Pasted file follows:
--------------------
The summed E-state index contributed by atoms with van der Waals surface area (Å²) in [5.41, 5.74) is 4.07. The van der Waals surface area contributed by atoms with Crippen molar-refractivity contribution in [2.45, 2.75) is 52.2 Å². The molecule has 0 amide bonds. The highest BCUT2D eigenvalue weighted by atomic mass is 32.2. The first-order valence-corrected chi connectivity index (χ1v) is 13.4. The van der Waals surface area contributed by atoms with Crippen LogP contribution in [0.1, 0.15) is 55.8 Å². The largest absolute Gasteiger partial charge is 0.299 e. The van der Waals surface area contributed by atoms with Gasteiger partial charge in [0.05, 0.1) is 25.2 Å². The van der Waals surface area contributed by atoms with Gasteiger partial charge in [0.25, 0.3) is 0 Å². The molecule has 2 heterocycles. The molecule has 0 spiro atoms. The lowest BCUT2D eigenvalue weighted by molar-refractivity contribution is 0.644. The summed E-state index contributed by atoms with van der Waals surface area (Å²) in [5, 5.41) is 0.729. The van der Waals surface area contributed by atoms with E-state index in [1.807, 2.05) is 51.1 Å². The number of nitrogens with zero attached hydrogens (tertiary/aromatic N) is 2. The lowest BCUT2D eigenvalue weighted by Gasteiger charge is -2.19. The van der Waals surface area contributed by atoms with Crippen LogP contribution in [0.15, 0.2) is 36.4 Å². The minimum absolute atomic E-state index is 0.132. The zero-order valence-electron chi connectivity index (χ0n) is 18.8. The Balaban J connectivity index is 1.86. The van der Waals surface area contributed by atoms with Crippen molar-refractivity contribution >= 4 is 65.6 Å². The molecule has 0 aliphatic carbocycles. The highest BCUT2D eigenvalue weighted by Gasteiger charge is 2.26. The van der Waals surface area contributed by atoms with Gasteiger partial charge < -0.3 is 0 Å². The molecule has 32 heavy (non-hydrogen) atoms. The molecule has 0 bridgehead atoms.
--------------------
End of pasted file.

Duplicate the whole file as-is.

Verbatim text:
The summed E-state index contributed by atoms with van der Waals surface area (Å²) in [5.41, 5.74) is 4.07. The van der Waals surface area contributed by atoms with Crippen molar-refractivity contribution in [2.45, 2.75) is 52.2 Å². The molecule has 0 amide bonds. The highest BCUT2D eigenvalue weighted by atomic mass is 32.2. The first-order valence-corrected chi connectivity index (χ1v) is 13.4. The van der Waals surface area contributed by atoms with Crippen LogP contribution in [0.1, 0.15) is 55.8 Å². The largest absolute Gasteiger partial charge is 0.299 e. The van der Waals surface area contributed by atoms with Gasteiger partial charge in [0.05, 0.1) is 25.2 Å². The van der Waals surface area contributed by atoms with Gasteiger partial charge in [0.25, 0.3) is 0 Å². The molecule has 2 heterocycles. The molecule has 0 spiro atoms. The lowest BCUT2D eigenvalue weighted by molar-refractivity contribution is 0.644. The summed E-state index contributed by atoms with van der Waals surface area (Å²) in [5, 5.41) is 0.729. The van der Waals surface area contributed by atoms with E-state index in [1.807, 2.05) is 51.1 Å². The number of nitrogens with zero attached hydrogens (tertiary/aromatic N) is 2. The lowest BCUT2D eigenvalue weighted by Gasteiger charge is -2.19. The van der Waals surface area contributed by atoms with Crippen LogP contribution in [0.15, 0.2) is 36.4 Å². The minimum absolute atomic E-state index is 0.132. The zero-order valence-electron chi connectivity index (χ0n) is 18.8. The Balaban J connectivity index is 1.86. The van der Waals surface area contributed by atoms with Crippen molar-refractivity contribution >= 4 is 65.6 Å². The molecule has 0 aliphatic carbocycles. The highest BCUT2D eigenvalue weighted by Gasteiger charge is 2.26. The van der Waals surface area contributed by atoms with Gasteiger partial charge < -0.3 is 0 Å². The molecule has 32 heavy (non-hydrogen) atoms. The molecule has 0 bridgehead atoms.